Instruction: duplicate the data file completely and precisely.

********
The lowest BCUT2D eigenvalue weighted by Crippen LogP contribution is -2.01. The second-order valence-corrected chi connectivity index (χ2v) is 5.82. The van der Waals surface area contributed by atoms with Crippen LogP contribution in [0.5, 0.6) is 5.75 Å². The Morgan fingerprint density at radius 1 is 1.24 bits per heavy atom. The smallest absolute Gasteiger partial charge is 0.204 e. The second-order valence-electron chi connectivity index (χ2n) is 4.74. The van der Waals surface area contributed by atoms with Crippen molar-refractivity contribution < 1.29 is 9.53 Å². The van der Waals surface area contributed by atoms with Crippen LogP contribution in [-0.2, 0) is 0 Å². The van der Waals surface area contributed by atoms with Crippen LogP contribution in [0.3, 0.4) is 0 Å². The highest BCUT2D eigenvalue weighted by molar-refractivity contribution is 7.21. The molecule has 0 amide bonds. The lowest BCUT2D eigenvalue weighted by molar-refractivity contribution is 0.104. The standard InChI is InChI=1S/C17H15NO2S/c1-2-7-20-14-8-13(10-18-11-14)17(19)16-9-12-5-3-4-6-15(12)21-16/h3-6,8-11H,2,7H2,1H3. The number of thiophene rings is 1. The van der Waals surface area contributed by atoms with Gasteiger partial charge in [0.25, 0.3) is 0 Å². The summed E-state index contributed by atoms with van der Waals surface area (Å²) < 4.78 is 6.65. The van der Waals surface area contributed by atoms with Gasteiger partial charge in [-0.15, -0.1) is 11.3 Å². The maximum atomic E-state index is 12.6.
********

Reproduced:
The lowest BCUT2D eigenvalue weighted by Crippen LogP contribution is -2.01. The second-order valence-corrected chi connectivity index (χ2v) is 5.82. The van der Waals surface area contributed by atoms with Crippen LogP contribution in [0.5, 0.6) is 5.75 Å². The Morgan fingerprint density at radius 1 is 1.24 bits per heavy atom. The smallest absolute Gasteiger partial charge is 0.204 e. The second-order valence-electron chi connectivity index (χ2n) is 4.74. The van der Waals surface area contributed by atoms with Crippen molar-refractivity contribution < 1.29 is 9.53 Å². The van der Waals surface area contributed by atoms with Crippen LogP contribution in [-0.2, 0) is 0 Å². The van der Waals surface area contributed by atoms with Crippen LogP contribution in [0.3, 0.4) is 0 Å². The highest BCUT2D eigenvalue weighted by molar-refractivity contribution is 7.21. The molecule has 0 amide bonds. The lowest BCUT2D eigenvalue weighted by molar-refractivity contribution is 0.104. The standard InChI is InChI=1S/C17H15NO2S/c1-2-7-20-14-8-13(10-18-11-14)17(19)16-9-12-5-3-4-6-15(12)21-16/h3-6,8-11H,2,7H2,1H3. The number of thiophene rings is 1. The van der Waals surface area contributed by atoms with Gasteiger partial charge in [0.25, 0.3) is 0 Å². The summed E-state index contributed by atoms with van der Waals surface area (Å²) < 4.78 is 6.65. The van der Waals surface area contributed by atoms with Gasteiger partial charge in [-0.15, -0.1) is 11.3 Å². The maximum atomic E-state index is 12.6.